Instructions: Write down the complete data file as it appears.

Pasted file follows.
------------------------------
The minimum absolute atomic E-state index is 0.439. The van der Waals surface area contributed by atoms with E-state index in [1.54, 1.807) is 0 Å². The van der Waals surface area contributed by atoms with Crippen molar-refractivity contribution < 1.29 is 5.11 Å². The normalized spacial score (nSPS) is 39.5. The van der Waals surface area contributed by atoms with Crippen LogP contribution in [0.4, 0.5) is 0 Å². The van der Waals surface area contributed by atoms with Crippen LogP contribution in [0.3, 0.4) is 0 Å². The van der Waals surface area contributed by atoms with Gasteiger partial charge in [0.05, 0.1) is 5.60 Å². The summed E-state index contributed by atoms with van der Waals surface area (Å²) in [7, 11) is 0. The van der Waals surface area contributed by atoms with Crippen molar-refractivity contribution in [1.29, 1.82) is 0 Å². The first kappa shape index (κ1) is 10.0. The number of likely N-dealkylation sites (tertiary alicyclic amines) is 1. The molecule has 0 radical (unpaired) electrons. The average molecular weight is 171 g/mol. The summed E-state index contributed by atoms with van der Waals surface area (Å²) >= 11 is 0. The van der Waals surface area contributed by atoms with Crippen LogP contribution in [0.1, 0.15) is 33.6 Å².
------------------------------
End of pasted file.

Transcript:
The minimum absolute atomic E-state index is 0.439. The van der Waals surface area contributed by atoms with E-state index in [1.54, 1.807) is 0 Å². The van der Waals surface area contributed by atoms with Crippen molar-refractivity contribution < 1.29 is 5.11 Å². The normalized spacial score (nSPS) is 39.5. The van der Waals surface area contributed by atoms with Crippen LogP contribution in [0.4, 0.5) is 0 Å². The van der Waals surface area contributed by atoms with Crippen LogP contribution in [0.3, 0.4) is 0 Å². The van der Waals surface area contributed by atoms with Gasteiger partial charge in [0.05, 0.1) is 5.60 Å². The summed E-state index contributed by atoms with van der Waals surface area (Å²) in [7, 11) is 0. The van der Waals surface area contributed by atoms with Crippen molar-refractivity contribution in [1.29, 1.82) is 0 Å². The first kappa shape index (κ1) is 10.0. The number of likely N-dealkylation sites (tertiary alicyclic amines) is 1. The molecule has 0 radical (unpaired) electrons. The average molecular weight is 171 g/mol. The summed E-state index contributed by atoms with van der Waals surface area (Å²) >= 11 is 0. The van der Waals surface area contributed by atoms with Crippen LogP contribution in [0.1, 0.15) is 33.6 Å².